Maryland will wager on federal funds for a massive and controversial project to ease congestion around the American Legion Bridge that was previously structured as the largest public-private partnership in the U.S.
Maryland Gov. Wes Moore Monday made his first public comments on the project since the state’s private partner Transurban Transurban announced in March it was pulling out of the project, citing environmental delays, litigation, and disagreements with the state.
“The transportation network throughout Maryland and the National Capital Region must be able to get people where they need to go in a timely and reliable manner,” Moore said in a statement, adding that his approach would provide “long-desired, equitable transportation” that would boost the economy.
The Maryland Department of Transportation has applied for a $2.4 billion federal Multimodal Project Discretionary Grant that would be used to reconstruct the American Legion Bridge and build new tolled lanes on parts of I-270. The state is seeking another $800 million in federal funds and would kick in $800 million of state matching funds. It’s also “actively pursuing” additional federal grants in partnership with Virginia and local entities, according to Moore’s statement.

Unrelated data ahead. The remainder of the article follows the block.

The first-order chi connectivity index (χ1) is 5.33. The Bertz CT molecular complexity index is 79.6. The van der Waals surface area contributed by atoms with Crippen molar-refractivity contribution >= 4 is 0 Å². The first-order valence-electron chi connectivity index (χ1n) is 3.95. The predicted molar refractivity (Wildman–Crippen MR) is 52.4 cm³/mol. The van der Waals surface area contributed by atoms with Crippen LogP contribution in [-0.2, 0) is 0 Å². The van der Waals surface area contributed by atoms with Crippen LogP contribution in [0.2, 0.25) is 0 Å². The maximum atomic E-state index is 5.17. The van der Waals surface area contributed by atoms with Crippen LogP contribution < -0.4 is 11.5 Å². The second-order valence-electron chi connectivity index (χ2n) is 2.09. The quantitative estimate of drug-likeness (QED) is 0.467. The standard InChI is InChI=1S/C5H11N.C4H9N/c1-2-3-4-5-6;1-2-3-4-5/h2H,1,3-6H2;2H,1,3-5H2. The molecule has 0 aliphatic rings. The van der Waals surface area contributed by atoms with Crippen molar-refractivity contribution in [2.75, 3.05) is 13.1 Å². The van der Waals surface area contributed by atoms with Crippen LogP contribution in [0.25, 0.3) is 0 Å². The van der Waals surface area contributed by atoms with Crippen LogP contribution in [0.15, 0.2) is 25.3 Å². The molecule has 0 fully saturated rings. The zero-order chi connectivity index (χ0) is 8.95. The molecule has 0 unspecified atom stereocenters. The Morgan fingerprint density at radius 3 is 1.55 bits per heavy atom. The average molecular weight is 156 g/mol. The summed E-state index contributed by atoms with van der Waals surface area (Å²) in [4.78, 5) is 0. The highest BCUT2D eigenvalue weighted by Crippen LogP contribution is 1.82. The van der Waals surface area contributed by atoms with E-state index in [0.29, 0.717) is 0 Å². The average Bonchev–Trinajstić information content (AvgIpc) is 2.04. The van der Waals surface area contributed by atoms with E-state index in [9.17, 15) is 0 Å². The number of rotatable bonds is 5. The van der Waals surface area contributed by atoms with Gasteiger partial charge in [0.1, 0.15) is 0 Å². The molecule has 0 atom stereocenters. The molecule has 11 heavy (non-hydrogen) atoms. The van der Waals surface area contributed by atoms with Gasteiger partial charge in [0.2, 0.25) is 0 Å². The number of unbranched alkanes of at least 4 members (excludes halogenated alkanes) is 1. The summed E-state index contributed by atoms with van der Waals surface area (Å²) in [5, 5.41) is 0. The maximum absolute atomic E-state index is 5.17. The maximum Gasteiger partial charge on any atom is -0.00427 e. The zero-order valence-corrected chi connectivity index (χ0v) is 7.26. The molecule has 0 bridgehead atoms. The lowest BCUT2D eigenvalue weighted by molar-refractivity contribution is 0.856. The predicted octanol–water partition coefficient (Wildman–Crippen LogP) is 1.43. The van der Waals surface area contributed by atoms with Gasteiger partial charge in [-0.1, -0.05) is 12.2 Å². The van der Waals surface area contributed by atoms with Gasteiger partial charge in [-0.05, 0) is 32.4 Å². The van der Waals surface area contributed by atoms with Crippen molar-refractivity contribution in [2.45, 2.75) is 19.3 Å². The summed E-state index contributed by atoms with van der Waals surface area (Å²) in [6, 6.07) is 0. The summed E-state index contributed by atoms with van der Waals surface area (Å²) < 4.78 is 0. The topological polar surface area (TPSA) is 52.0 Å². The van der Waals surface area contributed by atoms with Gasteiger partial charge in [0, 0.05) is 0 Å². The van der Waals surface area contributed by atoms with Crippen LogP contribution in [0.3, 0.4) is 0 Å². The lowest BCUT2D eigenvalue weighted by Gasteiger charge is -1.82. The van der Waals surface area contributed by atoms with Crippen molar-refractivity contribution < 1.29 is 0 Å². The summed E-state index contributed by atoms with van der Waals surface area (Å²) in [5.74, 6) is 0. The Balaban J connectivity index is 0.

It’s the latest chapter for a project costing as much as $9 billion to ease what’s considered one of nation’s most congested corridors. The original plan called for reconstructing the American Legion Bridge and adding toll lanes to the bridge and along an expanded I-270 and part of the Capital Beltway to connect to hot lanes in northern Virginia.
Moore’s office said the first step now would be to reconstruct the bridge and build the managed lanes in phases, with the first phase being the American Legion Bridge, I-495 to the I-270 West Spur, and the I-270 West Spur.
The project, already facing rising costs, lawsuits and delays, moved to shaky political ground in January when its top cheerleader, former Gov. Larry Hogan, a Republican, was replaced by Moore, a Democrat, who expressed doubts about the P3.
The possibility to structure at least some of the project as a P3 appears to remain open. Transportation Secretary Paul Wiedefeld told local reporters that the current focus is on winning federal funds but added that “P3s…can work in different situations. We’ll see if it applies to this.”
Transportation officials said the revamped plan would include more transit options, including the potential for expanded commuter trains.
The announcement comes almost exactly a year after the federal government issued a Record of Decision that gave final environmental approval to the plan to add four toll lanes to the Capital Beltway.